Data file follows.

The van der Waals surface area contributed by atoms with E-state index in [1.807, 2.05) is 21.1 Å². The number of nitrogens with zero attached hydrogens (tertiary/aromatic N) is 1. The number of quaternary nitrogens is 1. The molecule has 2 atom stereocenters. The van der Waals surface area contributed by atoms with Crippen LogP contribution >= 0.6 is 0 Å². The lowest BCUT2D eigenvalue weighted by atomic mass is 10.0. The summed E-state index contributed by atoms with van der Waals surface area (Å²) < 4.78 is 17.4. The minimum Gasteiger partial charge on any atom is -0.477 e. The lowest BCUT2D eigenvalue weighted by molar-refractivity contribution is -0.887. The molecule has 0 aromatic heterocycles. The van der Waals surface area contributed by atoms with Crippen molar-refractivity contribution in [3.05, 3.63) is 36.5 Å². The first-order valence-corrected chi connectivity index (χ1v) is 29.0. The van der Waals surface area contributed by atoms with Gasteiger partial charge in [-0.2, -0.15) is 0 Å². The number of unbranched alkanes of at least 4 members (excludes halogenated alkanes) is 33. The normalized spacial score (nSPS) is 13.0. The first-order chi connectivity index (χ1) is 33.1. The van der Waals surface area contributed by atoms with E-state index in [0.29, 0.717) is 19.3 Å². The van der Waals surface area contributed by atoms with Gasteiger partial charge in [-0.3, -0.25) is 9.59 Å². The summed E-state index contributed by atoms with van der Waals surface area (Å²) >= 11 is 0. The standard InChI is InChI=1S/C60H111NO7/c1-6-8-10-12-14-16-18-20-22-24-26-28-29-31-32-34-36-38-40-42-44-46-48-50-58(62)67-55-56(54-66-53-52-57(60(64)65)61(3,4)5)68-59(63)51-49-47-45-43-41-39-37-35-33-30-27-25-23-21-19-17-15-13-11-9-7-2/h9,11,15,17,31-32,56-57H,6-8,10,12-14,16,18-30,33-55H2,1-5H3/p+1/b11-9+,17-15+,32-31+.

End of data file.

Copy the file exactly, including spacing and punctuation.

The van der Waals surface area contributed by atoms with E-state index in [1.807, 2.05) is 21.1 Å². The number of nitrogens with zero attached hydrogens (tertiary/aromatic N) is 1. The number of quaternary nitrogens is 1. The molecule has 2 atom stereocenters. The van der Waals surface area contributed by atoms with Crippen LogP contribution >= 0.6 is 0 Å². The lowest BCUT2D eigenvalue weighted by atomic mass is 10.0. The summed E-state index contributed by atoms with van der Waals surface area (Å²) < 4.78 is 17.4. The minimum Gasteiger partial charge on any atom is -0.477 e. The lowest BCUT2D eigenvalue weighted by molar-refractivity contribution is -0.887. The molecule has 0 aromatic heterocycles. The van der Waals surface area contributed by atoms with Crippen molar-refractivity contribution in [3.05, 3.63) is 36.5 Å². The first-order valence-corrected chi connectivity index (χ1v) is 29.0. The van der Waals surface area contributed by atoms with Gasteiger partial charge in [-0.2, -0.15) is 0 Å². The number of unbranched alkanes of at least 4 members (excludes halogenated alkanes) is 33. The normalized spacial score (nSPS) is 13.0. The first-order chi connectivity index (χ1) is 33.1. The van der Waals surface area contributed by atoms with E-state index in [0.29, 0.717) is 19.3 Å². The van der Waals surface area contributed by atoms with Gasteiger partial charge in [-0.3, -0.25) is 9.59 Å². The summed E-state index contributed by atoms with van der Waals surface area (Å²) >= 11 is 0. The standard InChI is InChI=1S/C60H111NO7/c1-6-8-10-12-14-16-18-20-22-24-26-28-29-31-32-34-36-38-40-42-44-46-48-50-58(62)67-55-56(54-66-53-52-57(60(64)65)61(3,4)5)68-59(63)51-49-47-45-43-41-39-37-35-33-30-27-25-23-21-19-17-15-13-11-9-7-2/h9,11,15,17,31-32,56-57H,6-8,10,12-14,16,18-30,33-55H2,1-5H3/p+1/b11-9+,17-15+,32-31+.